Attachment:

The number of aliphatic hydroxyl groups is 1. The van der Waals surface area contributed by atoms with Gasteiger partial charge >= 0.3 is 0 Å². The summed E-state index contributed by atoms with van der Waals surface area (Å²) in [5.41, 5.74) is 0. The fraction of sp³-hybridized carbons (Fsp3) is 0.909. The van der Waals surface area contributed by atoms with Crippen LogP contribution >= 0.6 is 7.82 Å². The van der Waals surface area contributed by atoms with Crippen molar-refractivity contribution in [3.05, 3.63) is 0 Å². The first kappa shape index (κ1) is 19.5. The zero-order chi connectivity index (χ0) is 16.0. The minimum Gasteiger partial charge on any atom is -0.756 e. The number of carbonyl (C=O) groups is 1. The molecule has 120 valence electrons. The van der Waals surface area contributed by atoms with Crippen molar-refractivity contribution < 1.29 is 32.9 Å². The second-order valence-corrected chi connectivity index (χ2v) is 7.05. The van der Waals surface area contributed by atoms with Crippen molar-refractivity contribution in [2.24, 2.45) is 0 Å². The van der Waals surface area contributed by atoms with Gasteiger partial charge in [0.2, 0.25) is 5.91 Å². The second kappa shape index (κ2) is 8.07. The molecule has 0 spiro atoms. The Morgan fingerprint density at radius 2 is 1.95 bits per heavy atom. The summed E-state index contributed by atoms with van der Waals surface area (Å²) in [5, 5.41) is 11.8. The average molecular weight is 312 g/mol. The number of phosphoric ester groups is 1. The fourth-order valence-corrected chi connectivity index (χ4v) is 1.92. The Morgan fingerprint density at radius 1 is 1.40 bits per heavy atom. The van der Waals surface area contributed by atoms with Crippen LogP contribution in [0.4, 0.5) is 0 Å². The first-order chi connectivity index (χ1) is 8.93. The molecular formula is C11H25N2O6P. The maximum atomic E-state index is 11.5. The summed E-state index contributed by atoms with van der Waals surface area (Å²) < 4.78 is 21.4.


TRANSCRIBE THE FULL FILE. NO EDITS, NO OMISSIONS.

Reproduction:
The number of aliphatic hydroxyl groups is 1. The van der Waals surface area contributed by atoms with Gasteiger partial charge >= 0.3 is 0 Å². The summed E-state index contributed by atoms with van der Waals surface area (Å²) in [5.41, 5.74) is 0. The fraction of sp³-hybridized carbons (Fsp3) is 0.909. The van der Waals surface area contributed by atoms with Crippen LogP contribution >= 0.6 is 7.82 Å². The van der Waals surface area contributed by atoms with Crippen molar-refractivity contribution in [3.05, 3.63) is 0 Å². The first kappa shape index (κ1) is 19.5. The zero-order chi connectivity index (χ0) is 16.0. The minimum Gasteiger partial charge on any atom is -0.756 e. The number of carbonyl (C=O) groups is 1. The molecule has 120 valence electrons. The van der Waals surface area contributed by atoms with Crippen molar-refractivity contribution < 1.29 is 32.9 Å². The second-order valence-corrected chi connectivity index (χ2v) is 7.05. The van der Waals surface area contributed by atoms with Crippen molar-refractivity contribution in [2.24, 2.45) is 0 Å². The van der Waals surface area contributed by atoms with Gasteiger partial charge in [0.2, 0.25) is 5.91 Å². The second kappa shape index (κ2) is 8.07. The molecule has 0 spiro atoms. The Morgan fingerprint density at radius 2 is 1.95 bits per heavy atom. The summed E-state index contributed by atoms with van der Waals surface area (Å²) in [5, 5.41) is 11.8. The average molecular weight is 312 g/mol. The number of phosphoric ester groups is 1. The fourth-order valence-corrected chi connectivity index (χ4v) is 1.92. The Morgan fingerprint density at radius 1 is 1.40 bits per heavy atom. The van der Waals surface area contributed by atoms with Crippen LogP contribution in [0.4, 0.5) is 0 Å². The first-order chi connectivity index (χ1) is 8.93. The molecular formula is C11H25N2O6P. The maximum atomic E-state index is 11.5. The summed E-state index contributed by atoms with van der Waals surface area (Å²) < 4.78 is 21.4.